An even better location is down by the beach. Follow the signs to Fehim Pansiyon (it 242-825 7250), an older place with more spacious, shady grounds and a full restau-rant. Adjoining it are Sima Peace Pansiyon (242-825 7245), a tidy collection of little honey-coloured pine cabins; and the slight-ly cheaper, family run Emin Pansiyon (n 242-825 7155), an excellent choice. Otel Odile ftr 242-825 7163, fax 825 7164) next door is a bit fancier and slightly more ex-pensive. Ali these places are barely l00m in from the beach, shaded by lofty pines.
The small and friendly Rüya Pansiyon (242-825 7055), tucked away behind a school, is another good choice. Mini Pansiyon (242-825 7066) has good little cabins right on the stream by the Çıralı market just up from Garden Pansiyon.
Walking along the beach tovvards the Olimpos ruins you'll come to the delightful Olympos Lodge (242-825 7171, fax 825 7173), PO Box 38, Çıralı, a beautiful lodge and villas set among citrus orchards and well-tended gardens near the beach. The management is German, everything is well maintained, and the price, at US$80/120/180 a single/double/quad suite, breakfast in-cluded, is well worth a splurge.
in summer there are plenty of small beach restaurants serving up simple kebap meals but most close by the end of October.
Along the road leading to the Olimpos ruins are several rustic restaurants which allow camping as well. Kadir's Yörük Top Tree House (242-892 1250, fax 892 1110, firstname.lastname@example.org) is the funki-est and best of several similar establishments (Olimpos, Olimpos Şerif, Türkmen, Çamlık) with rustic ramshackle charm and Internet connections. Kadir charges about US$10 per person for a bed in a tree house (communal showers and toilets) with breakfast and dinner included. Kadir's Yörük Top Tree House is 700m inland from the Olimpos ruins.
Adrasan/Çavuşköy (Cavus), Adrasan Hotels
South along the coast from Olimpos about 10km is Çavuşköy, more commonly called by its historical name of Adrasan, a tiny little-known coast-al resort with a grovving collection of beachfront hotels and pensions. Like Çıralı, Adrasan is a farming village, but turn in the main square and follow the sign pointing east 5km to the Adrasan Turistik Tesisleri (Tourism Facilities).
Adrasan Hotel Turkey, Adrasan Pension and Restaurant
The relatively clean, unpolluted beach is lined with little pensions and hotels, in-cluding İkizler Pansiyon - Restaurant (242-883 5227), Atıcı Motel & Pension, Çizmeci Hotel and Gelidonya Pension. The fancier Sözen Motel (242-883 5153), Koreli Motel (242-883 5413) and the adjoining Hotel Ford (242-883 5121, fax 883 5097) all charge about US$60 for a double room with bath and breakfast and perhaps air-con. These three places ha ve swimming pools, and ali are only a few steps from the beach.
Getting There & Away
Unless you have your own transport getting to Olimpos is tricky because no dolmuşes run to Çıralı, the most obvious place to base yourself. Buses plying up and down the main road linking Antalya and Fethiye will drop you at either of the road junctions leading to Çıralı or Çavuşköy/Adrasan. Taxis usually wait at the Çıralı junction, charging US$10 for the short run.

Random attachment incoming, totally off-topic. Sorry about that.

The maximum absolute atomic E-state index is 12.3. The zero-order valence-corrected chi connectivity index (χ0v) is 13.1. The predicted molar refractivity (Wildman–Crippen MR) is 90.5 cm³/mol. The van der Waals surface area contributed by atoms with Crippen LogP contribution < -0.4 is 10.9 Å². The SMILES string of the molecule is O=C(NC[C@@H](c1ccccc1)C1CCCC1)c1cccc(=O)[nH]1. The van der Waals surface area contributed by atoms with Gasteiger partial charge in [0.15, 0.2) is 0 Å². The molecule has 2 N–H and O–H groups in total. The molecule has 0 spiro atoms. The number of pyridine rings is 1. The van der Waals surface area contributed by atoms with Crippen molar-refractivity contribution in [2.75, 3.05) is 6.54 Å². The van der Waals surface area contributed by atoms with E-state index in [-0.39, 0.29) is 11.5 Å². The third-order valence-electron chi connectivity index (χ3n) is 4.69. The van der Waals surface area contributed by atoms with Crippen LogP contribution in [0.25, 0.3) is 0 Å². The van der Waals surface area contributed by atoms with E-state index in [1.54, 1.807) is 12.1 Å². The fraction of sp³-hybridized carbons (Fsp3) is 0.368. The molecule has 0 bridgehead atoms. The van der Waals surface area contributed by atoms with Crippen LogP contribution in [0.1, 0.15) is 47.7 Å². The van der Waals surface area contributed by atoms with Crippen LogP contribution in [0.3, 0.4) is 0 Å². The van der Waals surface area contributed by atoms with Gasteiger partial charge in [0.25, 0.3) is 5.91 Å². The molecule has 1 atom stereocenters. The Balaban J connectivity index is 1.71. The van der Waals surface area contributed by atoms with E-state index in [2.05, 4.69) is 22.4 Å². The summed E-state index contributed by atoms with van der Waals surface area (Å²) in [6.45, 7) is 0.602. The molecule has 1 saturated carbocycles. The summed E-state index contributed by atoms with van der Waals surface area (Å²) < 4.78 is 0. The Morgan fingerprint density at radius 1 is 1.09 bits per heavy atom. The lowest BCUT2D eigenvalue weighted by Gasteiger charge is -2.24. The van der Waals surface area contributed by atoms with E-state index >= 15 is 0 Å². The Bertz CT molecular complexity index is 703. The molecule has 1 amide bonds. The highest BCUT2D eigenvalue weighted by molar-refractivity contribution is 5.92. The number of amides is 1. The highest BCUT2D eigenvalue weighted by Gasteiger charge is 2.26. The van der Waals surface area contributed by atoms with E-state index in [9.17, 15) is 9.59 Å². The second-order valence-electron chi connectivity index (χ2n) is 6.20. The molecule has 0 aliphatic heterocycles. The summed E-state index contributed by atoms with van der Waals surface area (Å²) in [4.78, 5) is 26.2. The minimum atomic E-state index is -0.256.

in summer boats run from Adrasan beach to Demre and Kaş.On Friday there are dolmuşes from Çıralı to Kumluca market.
Finike Turkey, Finike Thumbs and Finike Marina
About 30km further along the twisting mountain road is Finike (FEE-nee-keh, population 7000), the ancient Phoenicus, now a sleepy fishing port and way-station on the tourist route. Most of the tourists are Turks who have built ramshackle dvvellings on the long pebble beach to the east of the town. The beach looks inviting but parts of it are polluted and insects can be a problem at certain times of year.
The ruins of ancient Limyra are 11 km inland along the Elmalı road in the village of Hasyurt. They're not really worth the effort unless you're out to see every ancient town along the coast. The theatre is fairly well preserved, as are some tombs 200m further north, but beware the bees! Other ruined buildings are scattered among the modern farms and houses.
Arycanda, 35km north along the Elmalı road, is well worth seeing with its dramatic setting and many well-preserved buildings, but requires a special excursion. Finike itself is uninteresting and not worth making a special stop for.
Places to Stay, Finike Hotels, Hotel in Finike
Paris Pansiyon (242-855 1488), 200m inland from the highvvay off the Elmalı road, is up a terrifying flight of steps.
in the market district behind the Belediye stand several inexpensive hotels, including the Hotel Bahar ( 242-855 2020), the friendly Hotel Bilal ( 242-855 2199) and the older Hotel Sedir (242-855 1183, Cumhuriyet Caddesi 37). a single/double with shower and breakfast included. The nevver Engin Hotel (242-855 3040) on the main road through town is similar.
East From Finike
As you leave Finike the highvvay skirts a sand-and-pebble beach vvhich runs for about 15km. once past the long beach, at 19km from Finike, the road transits Kumluca (population 17,000), a farming tovvn surrounded by citrus orchards and plastic-roofed greenhouses, particularly worth visiting on Fridays for its lively market. A few small pensions can provide a room in an emergency.
After Kumluca the highway winds back up into the mountains with an especially good panorama about 28km from Finike. About 3km later you enter Beydağlan Sahil Milli Parkı, the Bey Mountains Coastal National Park.
Just east of Kumluca, a road on the right goes 2km to the small farming towns of Beykonak, and then another 8km to Mav-ikent. A narrow but scenic road continues from Mavikent through a broad alluvial valley paved in plastic-sheeted greenhouses to Adrasan, another 15km along, and then continues to Olimpos/Çıralı